Solaris 2.6: 'Async safe' implies 'thread safe' ?

Solaris 2.6: 'Async safe' implies 'thread safe' ?

Post by ADF Herman » Wed, 23 May 2001 20:24:14


I'm currently involved in multithreaded development tasks on
Solaris 2.6 and trying to make sense of the MT attributes for
system/library calls.

Especially, I'm wondering wether 'time' can be called safely
in a multithreaded app.

On the manpage of 'time' I read
  | MT-Level      |  Async-Signal-Safe|

and for async-safety attributes(5) tells me

  Async-Signal-Safe refers to  particular  library
  routines that can be safely called from a signal
  handler.  A thread that is executing  an  Async-
  Signal-Safe   routine  will  not  deadlock  with
  itself if interrupted by a signal.  Signals  are
  only a problem for MT-Safe routines that acquire

  Signals are disabled when locks are acquired  in
  Async-Signal-Safe  routines.   This  prevents  a
  signal handler that might acquire the same  lock
  from being called.

Now, this description tells me that a thread calling
'time' won't deadlock in the call when interrupted
and that signals are disabled in 'time' whenever it
acquires locks.

It doesn't tell me wether any data can be corrupted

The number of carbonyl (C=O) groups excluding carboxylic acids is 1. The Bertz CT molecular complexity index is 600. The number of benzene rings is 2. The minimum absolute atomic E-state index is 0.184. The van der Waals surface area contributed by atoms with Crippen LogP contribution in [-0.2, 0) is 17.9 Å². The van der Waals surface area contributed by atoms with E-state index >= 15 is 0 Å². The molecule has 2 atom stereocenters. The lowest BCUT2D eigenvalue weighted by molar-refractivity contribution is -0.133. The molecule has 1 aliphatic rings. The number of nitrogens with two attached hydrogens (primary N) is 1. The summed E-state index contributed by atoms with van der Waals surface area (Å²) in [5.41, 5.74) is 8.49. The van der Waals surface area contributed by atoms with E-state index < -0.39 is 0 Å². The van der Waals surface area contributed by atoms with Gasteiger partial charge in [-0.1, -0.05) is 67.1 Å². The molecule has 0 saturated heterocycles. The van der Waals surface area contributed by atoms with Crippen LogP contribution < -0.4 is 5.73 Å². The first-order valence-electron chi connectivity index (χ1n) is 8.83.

on reentering the call (i.e. is it 'Safe' ?) or wether
concurrency is provided (i.e. is it 'MT-Safe' ?).

Can anybody shed some light on this topic ?

Thanks a lot


1. Difference Between 'Safe' And 'MT-Safe' ML-Level

MT-Level: Libraries are classified into four categories which define their
ability to support multiple threads. Manual pages containing routines that
are of multiple or differing levels show this within their NOTES or USAGE
( See attributes(5) )

I do not understand the difference between Safe and MT-Safe.

Safe: ...Often overlooked is the fact that the result of this Safe interface
or safe code segment can have global consequences that affect all threads.

MT-Safe: Note that a library can be safe to use, but not MT-Safe. For
example, surrounding an entire library with a monitor makes the library
Safe, but it supports no concurrency so it is not considered MT-Safe. An
MT-Safe library must permit a reasonable amount of concurrency. (This
definition's purpose is to give precision to what is meant when a library is
described as Safe. The definition of a Safe library does not specify if the
library supports concurrency. The MT-Safe definition makes it clear that the
library is Safe, and supports some concurrency. This clarifies the Safe
definition, which can mean anything from being single threaded to being any
degree of multithreaded.)

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